Editorial, New York Times, February 22, 1965 (p.20)
The life and death of Malcolm X provides a discordant but typical theme for the times in which we live. He was a case history, as well as an extraordinary and twisted man, turning many true gifts to evil purpose.
At 4 he had seen his family home burned down by the Ku Klux Klan. He believed his father, a Baptist minister, was murdered. In Harlem he was a young racketeer in drugs, liquor and gambling, and a successful one until the police caught up with him. In prison he was converted to the Black Muslims, who preach hatred of the white man, Negro superiority and a reverse segregationism. He became known as Malcolm X, because he was sure that his family name of Little "had been taken from former white masters."
Malcolm X had the ingredients for leadership, but his ruthless and fanatical belief in violence not only set him apart from the responsible leaders of the civil rights movement and the overwhelming majority of Negroes. It also marked him for notoriety, and for a violent end.
It stood to reason that he could not remain Number 2 to Elijah Muhammad's Number 1 among the Black Muslims. So, last year, he broke away and started his own extremist movement, the Organization of Afro-American Unity, some of whose members saw him being gunned down yesterday in Manhattan.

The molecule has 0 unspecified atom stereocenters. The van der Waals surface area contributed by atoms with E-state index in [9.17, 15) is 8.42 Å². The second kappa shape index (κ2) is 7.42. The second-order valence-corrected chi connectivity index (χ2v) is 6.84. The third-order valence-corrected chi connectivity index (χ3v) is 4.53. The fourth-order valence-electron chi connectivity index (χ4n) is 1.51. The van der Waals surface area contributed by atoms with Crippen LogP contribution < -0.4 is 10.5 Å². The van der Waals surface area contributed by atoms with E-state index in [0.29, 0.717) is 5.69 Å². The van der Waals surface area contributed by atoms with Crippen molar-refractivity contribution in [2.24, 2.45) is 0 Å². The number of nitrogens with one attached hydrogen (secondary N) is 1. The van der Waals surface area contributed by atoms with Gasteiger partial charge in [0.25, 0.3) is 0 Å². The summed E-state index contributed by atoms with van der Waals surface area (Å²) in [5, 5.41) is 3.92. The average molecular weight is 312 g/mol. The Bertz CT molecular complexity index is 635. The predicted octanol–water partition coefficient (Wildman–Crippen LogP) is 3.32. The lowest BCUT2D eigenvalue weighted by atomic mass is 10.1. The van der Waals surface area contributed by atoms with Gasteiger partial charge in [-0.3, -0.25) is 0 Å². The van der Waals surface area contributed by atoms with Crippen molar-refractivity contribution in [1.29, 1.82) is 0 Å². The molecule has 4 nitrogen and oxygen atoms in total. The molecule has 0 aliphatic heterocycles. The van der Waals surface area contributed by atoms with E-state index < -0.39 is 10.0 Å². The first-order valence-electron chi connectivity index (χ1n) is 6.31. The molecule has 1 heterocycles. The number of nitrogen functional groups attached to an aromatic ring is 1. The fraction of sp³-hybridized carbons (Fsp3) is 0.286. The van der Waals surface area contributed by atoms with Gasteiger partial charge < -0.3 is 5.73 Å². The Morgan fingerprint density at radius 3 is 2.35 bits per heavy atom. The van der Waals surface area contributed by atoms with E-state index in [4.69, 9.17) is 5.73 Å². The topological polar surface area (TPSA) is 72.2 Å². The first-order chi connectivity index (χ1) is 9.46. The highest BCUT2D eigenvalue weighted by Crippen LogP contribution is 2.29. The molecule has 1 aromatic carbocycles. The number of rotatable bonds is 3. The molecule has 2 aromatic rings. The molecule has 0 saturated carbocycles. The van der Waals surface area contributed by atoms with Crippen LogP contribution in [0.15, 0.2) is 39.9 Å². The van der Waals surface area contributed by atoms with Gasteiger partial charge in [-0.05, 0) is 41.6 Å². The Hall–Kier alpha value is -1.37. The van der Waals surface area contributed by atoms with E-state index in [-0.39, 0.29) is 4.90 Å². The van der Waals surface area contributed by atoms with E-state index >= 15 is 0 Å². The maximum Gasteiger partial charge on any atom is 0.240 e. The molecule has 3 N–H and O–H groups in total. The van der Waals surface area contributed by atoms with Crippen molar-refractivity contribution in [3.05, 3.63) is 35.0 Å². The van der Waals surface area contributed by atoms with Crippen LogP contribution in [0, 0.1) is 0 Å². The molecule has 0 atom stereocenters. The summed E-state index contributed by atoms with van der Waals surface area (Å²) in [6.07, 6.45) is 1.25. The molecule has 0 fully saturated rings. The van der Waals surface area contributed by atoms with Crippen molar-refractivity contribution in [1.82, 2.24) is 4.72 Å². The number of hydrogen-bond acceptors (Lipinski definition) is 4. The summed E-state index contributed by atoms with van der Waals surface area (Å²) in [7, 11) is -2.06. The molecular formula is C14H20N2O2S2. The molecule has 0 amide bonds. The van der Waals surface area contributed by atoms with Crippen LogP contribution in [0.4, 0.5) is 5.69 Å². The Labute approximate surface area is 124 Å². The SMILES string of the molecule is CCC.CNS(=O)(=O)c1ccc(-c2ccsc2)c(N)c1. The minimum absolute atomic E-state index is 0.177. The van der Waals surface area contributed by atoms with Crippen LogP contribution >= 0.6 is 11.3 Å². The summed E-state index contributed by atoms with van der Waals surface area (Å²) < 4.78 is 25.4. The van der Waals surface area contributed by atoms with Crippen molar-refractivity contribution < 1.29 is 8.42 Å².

Malcolm X's life was strangely and pitifully wasted. But this was because he did not seek to fit into society or into the life of his own people. He could not even come to terms with his fellow black extremists. The world he saw through those horn-rimmed glasses of his was distorted and dark. But he made it darker still with his exaltation of fanaticism.
Yesterday someone came out of that darkness that he spawned, and killed him. The murder of Malcolm X demands an investigation even if it was a fanatic's act, and the fringe of fanatics has no trouble acquiring weapons for violence. But this murder could easily touch off a war of vengeance of the kind he himself fomented. It will take alertness and vigilance on the part of the police, especially in view of the ease with which lethal weapons are available, to make sure that violence is avoided.